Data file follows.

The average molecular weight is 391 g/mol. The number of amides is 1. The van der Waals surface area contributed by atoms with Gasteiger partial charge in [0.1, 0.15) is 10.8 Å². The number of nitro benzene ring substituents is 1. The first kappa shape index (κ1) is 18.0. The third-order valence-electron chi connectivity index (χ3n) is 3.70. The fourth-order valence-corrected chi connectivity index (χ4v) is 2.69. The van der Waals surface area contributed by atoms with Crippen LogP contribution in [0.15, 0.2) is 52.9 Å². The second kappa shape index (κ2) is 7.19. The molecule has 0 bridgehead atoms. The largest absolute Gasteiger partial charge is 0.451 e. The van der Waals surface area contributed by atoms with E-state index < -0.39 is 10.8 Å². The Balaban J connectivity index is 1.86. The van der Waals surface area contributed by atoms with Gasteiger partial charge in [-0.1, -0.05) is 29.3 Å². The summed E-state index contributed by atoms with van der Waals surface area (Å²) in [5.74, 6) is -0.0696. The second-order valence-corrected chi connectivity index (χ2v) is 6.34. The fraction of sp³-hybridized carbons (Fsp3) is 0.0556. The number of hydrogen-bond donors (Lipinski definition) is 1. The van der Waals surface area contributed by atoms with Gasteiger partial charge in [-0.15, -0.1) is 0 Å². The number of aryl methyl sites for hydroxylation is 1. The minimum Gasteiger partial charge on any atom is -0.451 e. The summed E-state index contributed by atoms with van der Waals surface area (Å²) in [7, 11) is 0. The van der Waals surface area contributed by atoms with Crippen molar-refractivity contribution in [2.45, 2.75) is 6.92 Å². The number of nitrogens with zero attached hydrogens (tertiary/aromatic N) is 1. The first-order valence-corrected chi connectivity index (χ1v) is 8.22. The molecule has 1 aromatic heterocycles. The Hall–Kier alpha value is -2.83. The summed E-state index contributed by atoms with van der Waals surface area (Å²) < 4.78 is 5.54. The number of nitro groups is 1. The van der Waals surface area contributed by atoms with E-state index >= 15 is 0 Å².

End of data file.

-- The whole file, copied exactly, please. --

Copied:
The average molecular weight is 391 g/mol. The number of amides is 1. The van der Waals surface area contributed by atoms with Gasteiger partial charge in [0.1, 0.15) is 10.8 Å². The number of nitro benzene ring substituents is 1. The first kappa shape index (κ1) is 18.0. The third-order valence-electron chi connectivity index (χ3n) is 3.70. The fourth-order valence-corrected chi connectivity index (χ4v) is 2.69. The van der Waals surface area contributed by atoms with Crippen LogP contribution in [0.15, 0.2) is 52.9 Å². The second kappa shape index (κ2) is 7.19. The molecule has 0 bridgehead atoms. The largest absolute Gasteiger partial charge is 0.451 e. The van der Waals surface area contributed by atoms with E-state index < -0.39 is 10.8 Å². The Balaban J connectivity index is 1.86. The van der Waals surface area contributed by atoms with Gasteiger partial charge in [-0.1, -0.05) is 29.3 Å². The summed E-state index contributed by atoms with van der Waals surface area (Å²) in [5.74, 6) is -0.0696. The second-order valence-corrected chi connectivity index (χ2v) is 6.34. The fraction of sp³-hybridized carbons (Fsp3) is 0.0556. The number of hydrogen-bond donors (Lipinski definition) is 1. The van der Waals surface area contributed by atoms with Gasteiger partial charge in [-0.15, -0.1) is 0 Å². The number of aryl methyl sites for hydroxylation is 1. The minimum Gasteiger partial charge on any atom is -0.451 e. The summed E-state index contributed by atoms with van der Waals surface area (Å²) in [7, 11) is 0. The van der Waals surface area contributed by atoms with Crippen molar-refractivity contribution in [2.45, 2.75) is 6.92 Å². The number of nitrogens with zero attached hydrogens (tertiary/aromatic N) is 1. The first-order valence-corrected chi connectivity index (χ1v) is 8.22. The molecule has 1 aromatic heterocycles. The Hall–Kier alpha value is -2.83. The summed E-state index contributed by atoms with van der Waals surface area (Å²) < 4.78 is 5.54. The number of nitro groups is 1. The van der Waals surface area contributed by atoms with E-state index >= 15 is 0 Å².